Materials This includes handbooks ,textbooks, paper and trade stands that are used by conference-goers.
Transport This is an important area not to be confused with mobility. It concerned the materials and other goods transported to the venue. In the case of JALT, that would include SIG (Special Interest Groups) materials, projectors and AM materials. Mobility and transport are the highest contributors to the footprint.
Waste This includes trash collected at the venue. (We can see from our figures that our trash collection and awareness plans are making a positive contribution. More on this below).
Myclimate calculations estimated JALT’s 2019 International Conference’s carbon footprint to be between 699.4 and 1265.4 tonnes of CO2. However, it is reasonable to assume that the lowest figure would actually be 897.7 tonnes based on the data. (Those interested in statistics may want to look at the various scenarios we used in our calculations.)
A bit more detail
See below screenshots of the highest and lowest estimates as offered by the myclimate calculations and calculations compared by year (these suggest that the carbon footprint has grown year by year, but it actually reflects the fact that we have been calculating it more effectively, and including more factors in the calculations year by year).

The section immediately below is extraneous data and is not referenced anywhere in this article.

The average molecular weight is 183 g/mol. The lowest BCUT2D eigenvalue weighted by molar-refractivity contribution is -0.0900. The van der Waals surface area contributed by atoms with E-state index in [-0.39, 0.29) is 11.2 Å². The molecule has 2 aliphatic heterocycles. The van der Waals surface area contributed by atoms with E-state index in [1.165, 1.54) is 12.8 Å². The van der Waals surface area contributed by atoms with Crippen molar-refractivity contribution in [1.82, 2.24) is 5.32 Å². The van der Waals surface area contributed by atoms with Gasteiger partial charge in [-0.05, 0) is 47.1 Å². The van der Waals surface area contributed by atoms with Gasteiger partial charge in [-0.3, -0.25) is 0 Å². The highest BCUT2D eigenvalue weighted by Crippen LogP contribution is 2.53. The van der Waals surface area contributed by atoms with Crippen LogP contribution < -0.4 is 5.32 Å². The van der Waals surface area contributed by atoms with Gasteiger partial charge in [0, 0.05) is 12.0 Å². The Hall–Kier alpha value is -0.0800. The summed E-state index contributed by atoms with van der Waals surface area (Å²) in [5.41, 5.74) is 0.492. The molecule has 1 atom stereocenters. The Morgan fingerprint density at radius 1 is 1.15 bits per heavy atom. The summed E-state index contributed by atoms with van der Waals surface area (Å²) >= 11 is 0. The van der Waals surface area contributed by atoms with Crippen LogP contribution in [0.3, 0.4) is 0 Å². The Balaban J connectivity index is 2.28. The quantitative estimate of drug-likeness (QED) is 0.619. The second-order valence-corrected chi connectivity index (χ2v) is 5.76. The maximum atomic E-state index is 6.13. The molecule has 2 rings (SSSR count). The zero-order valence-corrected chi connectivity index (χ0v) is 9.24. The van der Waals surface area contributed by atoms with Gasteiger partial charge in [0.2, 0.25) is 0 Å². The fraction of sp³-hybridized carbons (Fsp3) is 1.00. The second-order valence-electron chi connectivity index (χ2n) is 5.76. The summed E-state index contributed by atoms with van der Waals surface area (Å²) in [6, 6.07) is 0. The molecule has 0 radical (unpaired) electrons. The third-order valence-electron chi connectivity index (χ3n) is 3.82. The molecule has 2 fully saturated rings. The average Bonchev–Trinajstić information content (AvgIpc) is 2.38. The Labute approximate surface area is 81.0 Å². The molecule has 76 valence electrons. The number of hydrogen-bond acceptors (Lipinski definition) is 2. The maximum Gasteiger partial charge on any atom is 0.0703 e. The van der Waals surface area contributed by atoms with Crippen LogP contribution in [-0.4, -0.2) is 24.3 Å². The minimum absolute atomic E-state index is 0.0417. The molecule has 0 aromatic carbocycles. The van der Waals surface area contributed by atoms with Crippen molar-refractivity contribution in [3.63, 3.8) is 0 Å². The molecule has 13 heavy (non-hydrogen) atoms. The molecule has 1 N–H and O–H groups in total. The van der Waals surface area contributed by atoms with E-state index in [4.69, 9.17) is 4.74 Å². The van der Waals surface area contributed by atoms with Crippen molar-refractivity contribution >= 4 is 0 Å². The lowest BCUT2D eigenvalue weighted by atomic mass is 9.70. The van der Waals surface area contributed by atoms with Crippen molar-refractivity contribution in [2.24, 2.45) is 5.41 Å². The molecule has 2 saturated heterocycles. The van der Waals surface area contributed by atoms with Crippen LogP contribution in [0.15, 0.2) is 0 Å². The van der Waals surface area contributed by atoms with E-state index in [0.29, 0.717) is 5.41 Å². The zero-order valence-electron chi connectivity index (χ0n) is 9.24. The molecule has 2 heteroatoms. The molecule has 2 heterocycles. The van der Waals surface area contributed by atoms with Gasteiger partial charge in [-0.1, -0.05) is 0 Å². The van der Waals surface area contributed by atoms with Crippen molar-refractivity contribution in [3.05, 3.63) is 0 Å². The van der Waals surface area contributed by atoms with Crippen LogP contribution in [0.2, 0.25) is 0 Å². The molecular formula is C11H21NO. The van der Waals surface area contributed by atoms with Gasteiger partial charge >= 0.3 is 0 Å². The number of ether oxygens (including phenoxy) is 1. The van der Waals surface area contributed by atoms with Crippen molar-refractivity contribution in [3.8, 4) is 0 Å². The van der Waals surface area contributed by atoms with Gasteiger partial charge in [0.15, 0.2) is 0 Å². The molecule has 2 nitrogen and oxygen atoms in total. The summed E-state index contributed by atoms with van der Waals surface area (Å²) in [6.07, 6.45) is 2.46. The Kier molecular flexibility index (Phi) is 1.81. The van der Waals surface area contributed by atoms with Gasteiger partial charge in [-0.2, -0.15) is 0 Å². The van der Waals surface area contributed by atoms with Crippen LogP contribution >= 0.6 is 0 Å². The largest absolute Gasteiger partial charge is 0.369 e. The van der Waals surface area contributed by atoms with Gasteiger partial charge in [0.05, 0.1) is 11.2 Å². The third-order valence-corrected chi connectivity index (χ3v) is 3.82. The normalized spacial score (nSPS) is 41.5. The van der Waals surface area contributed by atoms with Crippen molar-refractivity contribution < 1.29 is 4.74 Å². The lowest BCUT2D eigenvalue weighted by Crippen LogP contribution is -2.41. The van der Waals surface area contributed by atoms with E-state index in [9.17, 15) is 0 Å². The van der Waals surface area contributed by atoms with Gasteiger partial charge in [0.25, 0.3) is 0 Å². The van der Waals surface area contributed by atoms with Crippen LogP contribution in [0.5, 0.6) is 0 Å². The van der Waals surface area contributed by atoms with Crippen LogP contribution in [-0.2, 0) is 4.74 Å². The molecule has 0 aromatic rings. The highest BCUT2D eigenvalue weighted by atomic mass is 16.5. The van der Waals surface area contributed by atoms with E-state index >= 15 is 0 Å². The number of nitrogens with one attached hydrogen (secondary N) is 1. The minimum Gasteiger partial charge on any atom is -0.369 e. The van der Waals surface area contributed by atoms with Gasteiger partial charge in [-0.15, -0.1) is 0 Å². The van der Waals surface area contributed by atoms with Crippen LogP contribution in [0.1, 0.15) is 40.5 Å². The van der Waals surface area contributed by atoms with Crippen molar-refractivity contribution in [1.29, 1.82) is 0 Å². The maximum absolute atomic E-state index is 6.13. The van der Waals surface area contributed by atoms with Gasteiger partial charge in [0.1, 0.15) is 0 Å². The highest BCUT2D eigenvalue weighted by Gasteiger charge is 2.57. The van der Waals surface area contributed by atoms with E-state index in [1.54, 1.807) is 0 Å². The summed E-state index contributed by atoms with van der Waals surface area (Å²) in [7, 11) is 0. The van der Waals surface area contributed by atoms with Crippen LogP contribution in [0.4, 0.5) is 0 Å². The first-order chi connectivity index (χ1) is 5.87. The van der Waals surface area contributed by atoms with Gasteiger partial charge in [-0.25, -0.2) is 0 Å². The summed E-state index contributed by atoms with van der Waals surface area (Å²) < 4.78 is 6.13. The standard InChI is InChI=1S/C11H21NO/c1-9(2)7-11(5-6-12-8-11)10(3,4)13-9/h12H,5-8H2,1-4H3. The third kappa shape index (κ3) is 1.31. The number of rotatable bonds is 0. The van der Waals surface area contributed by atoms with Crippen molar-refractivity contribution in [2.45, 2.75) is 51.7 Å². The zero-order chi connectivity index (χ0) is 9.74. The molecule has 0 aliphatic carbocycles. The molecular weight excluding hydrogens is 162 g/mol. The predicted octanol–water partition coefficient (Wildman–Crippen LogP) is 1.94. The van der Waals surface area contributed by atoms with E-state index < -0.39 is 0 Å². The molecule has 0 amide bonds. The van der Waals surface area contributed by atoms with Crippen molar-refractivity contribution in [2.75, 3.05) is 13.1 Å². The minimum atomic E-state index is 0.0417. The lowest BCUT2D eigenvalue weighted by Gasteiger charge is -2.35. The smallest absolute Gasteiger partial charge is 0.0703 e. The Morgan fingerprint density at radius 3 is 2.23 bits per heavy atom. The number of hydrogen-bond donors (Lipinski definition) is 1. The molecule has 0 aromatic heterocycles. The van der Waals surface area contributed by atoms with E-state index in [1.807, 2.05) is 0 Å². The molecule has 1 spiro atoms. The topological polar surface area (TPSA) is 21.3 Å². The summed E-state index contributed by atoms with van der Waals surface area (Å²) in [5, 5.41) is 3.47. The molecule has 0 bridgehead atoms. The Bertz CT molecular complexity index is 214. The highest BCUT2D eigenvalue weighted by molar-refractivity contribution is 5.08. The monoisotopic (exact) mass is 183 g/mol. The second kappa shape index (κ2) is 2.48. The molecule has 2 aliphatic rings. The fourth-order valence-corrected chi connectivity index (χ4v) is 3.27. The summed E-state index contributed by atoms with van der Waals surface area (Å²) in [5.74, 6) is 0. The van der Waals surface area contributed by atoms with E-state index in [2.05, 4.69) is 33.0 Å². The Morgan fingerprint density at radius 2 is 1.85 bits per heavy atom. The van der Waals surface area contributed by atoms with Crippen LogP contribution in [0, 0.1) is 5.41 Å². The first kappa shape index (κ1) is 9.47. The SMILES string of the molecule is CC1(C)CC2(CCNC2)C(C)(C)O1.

How can we use the data to develop environmental initiatives?
You can see there are two areas that have a high impact, mobility and transport, and we need to talk to the publishers and other stakeholders to discuss ways to reduce transport to conferences. Perhaps it is possible to publish more materials online, phase out handbooks or reduce the weight of material transported to the venue. Asking conference-goers to avoid flying is one of the biggest challenges but would greatly reduce our mobility footprint. We probably need to think outside the box in the future.
The environmental policies within JALT began informally around since 2013, with members of various SIGs (though initially predominantly GILE – Global Issues in Language Education – SIG) discussing ways that the organization could be more sustainable in its practices. After asking questions and/or sending suggestions to the planning committee of the international conference, the environmental liaison position was added to the PCPC (Pre-Conference Planning Committee) in 2016. The committee made recommendations regarding food/meal preparations, handbooks, conference bags, and trash reduction and began gathering information on the November conference’s carbon footprint.